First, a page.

“With some customers, that build-your-own-pension-plan idea resonates, and that helps them talk about what they are looking for,” she says.
Adrian Mastracci, portfolio manager and financial advisor at Vancouver-based KCM Management Inc., says that planning for three decades of dependable retirement income is “the new money management challenge, especially during times of continued low returns and large investment losses… Not only does [your money] have to last, but you have to manage it.”
The most essential element of a secure retirement is to start planning early, invest consistently and revisit the asset mix on a regular basis to buffer the effects of the inevitable market fluctuations, Mr. Mastracci says. Once retired, it is important investors not withdraw too much, too quickly. “If you squander it, you are squandering your retirement,” he says.
Yet relatively few Canadians have projected how much they will need for how long, what their investment strategy should be, whether their portfolio is diversified enough that they won’t be ruined by a downturn or how they will pay for medical costs down the road, says Mr. Mastracci.
“I liken it to building a home without a blueprint.”
To help investors cope with challenging investment environments, Sun Life’s website provides a primer on how to invest in a volatile market: Be patient and don’t panic (markets can eventually recapture losses, reaching and surpassing former levels, presenting opportunities for long-term investors); Diversify (a diversified portfolio, with a variety of investments, can carry less risk, as it is unlikely that the entire portfolio will decrease in value); For the risk-averse, look for financial instruments, such as segregated fund products, that guarantee a certain level of income regardless of market performance (“This is particularly true in retirement,” reads the website, “where market fluctuations have a bigger impact because assets are being withdrawn at the same time.”)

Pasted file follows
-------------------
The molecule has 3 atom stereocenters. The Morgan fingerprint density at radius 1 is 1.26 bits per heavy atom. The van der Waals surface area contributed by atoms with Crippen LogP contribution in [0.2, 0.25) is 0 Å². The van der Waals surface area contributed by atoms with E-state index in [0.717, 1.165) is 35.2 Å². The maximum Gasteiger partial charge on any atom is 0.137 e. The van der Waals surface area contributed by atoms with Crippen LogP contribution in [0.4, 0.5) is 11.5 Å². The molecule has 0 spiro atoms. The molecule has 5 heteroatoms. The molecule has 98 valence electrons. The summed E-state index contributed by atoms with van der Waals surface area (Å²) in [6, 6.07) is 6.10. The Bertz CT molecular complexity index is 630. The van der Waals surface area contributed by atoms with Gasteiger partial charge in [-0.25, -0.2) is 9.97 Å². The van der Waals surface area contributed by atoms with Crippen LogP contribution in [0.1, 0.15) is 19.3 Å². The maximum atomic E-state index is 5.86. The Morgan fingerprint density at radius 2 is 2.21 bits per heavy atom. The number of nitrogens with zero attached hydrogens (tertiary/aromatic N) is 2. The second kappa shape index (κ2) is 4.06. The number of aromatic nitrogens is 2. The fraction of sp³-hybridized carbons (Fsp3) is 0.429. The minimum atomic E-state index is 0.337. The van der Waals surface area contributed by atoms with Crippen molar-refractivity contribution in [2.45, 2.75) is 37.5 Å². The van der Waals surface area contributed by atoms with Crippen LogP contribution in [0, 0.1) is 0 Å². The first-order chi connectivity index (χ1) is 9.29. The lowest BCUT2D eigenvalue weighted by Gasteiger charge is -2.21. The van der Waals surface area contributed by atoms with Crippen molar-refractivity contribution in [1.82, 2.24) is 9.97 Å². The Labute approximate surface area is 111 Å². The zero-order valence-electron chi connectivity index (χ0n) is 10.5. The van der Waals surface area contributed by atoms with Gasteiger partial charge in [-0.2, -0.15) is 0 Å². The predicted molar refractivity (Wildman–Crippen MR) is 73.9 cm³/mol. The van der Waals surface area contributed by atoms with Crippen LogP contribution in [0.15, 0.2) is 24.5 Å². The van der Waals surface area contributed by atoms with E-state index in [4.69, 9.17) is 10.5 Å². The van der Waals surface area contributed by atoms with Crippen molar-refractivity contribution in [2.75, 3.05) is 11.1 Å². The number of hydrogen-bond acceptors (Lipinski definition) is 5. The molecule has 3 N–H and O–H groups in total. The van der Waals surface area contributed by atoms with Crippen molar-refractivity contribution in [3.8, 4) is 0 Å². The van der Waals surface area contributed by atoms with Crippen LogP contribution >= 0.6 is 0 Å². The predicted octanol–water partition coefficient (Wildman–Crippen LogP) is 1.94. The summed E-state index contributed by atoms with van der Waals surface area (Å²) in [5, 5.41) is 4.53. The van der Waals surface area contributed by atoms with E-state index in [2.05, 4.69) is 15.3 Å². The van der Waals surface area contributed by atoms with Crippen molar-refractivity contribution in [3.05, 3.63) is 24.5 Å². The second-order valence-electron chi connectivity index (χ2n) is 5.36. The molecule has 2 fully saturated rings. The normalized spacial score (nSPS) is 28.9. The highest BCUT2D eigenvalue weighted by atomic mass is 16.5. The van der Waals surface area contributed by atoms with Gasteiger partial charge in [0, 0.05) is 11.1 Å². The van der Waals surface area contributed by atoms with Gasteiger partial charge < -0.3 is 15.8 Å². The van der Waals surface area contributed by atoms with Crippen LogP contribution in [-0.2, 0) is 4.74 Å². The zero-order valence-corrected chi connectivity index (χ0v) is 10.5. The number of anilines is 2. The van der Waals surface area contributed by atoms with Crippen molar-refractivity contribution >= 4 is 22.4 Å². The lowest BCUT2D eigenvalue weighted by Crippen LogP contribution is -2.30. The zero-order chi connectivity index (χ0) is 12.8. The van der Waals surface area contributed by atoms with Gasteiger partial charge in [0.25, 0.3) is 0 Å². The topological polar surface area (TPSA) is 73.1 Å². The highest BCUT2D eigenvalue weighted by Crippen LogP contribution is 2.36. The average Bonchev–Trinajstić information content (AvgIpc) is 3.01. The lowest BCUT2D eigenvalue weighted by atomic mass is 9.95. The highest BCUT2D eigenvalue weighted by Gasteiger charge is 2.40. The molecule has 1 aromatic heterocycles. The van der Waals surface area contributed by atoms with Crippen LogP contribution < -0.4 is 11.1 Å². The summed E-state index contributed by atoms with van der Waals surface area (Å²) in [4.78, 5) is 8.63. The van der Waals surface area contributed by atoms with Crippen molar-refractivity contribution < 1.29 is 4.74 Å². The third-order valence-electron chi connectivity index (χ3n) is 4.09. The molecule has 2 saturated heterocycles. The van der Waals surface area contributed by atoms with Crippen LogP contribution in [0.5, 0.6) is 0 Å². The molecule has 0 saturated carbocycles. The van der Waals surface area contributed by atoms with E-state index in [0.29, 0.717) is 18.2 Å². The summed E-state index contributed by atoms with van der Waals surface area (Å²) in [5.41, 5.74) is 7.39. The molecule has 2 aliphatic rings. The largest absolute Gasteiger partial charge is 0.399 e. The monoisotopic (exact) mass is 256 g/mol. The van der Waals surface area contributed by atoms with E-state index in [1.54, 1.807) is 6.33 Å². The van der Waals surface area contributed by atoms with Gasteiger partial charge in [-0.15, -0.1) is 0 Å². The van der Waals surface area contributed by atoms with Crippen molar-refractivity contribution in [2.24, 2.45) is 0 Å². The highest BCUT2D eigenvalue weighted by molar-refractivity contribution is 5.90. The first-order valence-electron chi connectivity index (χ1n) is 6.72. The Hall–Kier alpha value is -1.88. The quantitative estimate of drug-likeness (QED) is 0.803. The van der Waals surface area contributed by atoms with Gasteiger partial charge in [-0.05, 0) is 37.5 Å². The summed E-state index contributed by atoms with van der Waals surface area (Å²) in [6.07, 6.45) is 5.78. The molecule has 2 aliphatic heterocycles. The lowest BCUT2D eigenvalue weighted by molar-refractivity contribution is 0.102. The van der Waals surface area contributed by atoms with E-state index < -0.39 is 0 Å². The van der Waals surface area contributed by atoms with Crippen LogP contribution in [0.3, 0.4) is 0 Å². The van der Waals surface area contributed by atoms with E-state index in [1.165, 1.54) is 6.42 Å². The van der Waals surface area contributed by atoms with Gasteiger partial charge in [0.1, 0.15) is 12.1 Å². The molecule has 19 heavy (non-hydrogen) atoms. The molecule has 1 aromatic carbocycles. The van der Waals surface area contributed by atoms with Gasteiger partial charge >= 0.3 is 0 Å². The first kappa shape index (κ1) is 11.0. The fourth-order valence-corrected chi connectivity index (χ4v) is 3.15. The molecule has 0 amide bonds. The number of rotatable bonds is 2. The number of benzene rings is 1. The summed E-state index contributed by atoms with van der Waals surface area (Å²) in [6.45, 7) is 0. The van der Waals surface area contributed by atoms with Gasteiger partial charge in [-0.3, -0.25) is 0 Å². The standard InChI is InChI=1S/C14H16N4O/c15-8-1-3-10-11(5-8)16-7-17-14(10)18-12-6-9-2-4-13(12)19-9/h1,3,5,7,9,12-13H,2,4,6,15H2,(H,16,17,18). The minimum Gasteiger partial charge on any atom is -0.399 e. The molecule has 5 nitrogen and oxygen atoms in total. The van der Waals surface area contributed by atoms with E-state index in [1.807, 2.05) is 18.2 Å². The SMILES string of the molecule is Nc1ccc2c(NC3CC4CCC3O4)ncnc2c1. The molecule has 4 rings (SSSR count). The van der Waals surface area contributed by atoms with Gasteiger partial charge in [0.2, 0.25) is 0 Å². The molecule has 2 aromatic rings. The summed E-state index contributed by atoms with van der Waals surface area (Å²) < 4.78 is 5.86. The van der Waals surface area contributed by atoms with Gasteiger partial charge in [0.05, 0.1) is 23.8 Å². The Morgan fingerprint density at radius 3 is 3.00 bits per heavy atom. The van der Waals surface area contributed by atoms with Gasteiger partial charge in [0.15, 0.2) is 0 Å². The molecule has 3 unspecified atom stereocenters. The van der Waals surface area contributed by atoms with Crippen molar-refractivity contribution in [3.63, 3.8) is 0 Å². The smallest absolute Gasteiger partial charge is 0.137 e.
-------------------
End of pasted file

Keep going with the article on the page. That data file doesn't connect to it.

Ms. Holdsworth notes that in response to growing consumer concerns about outliving retirement savings, Sun Life has launched a new suite of segregated fund products, some of which provide a guaranteed lifetime income while allowing investors to participate in the markets. With this type of product, investors can grow their asset base when markets rise, but still have income protection when markets fall. Because of the income guarantee, these products cost more than traditional mutual fund offerings.
A financial advisor can outline the benefits versus the costs of various investment instruments available on the market so the client can make an informed decision about which retirement plan best meets his or her budget, needs and appetite for risk, Ms. Holdsworth says.
“Our philosophy is that a plan should be tailored to the individual, what protection they want to put in place and what risks they are still willing to accept,” she says. “Every individual has different goals, different needs, different income and different preferences about which things they are comfortable with and which things they really want some peace of mind about.”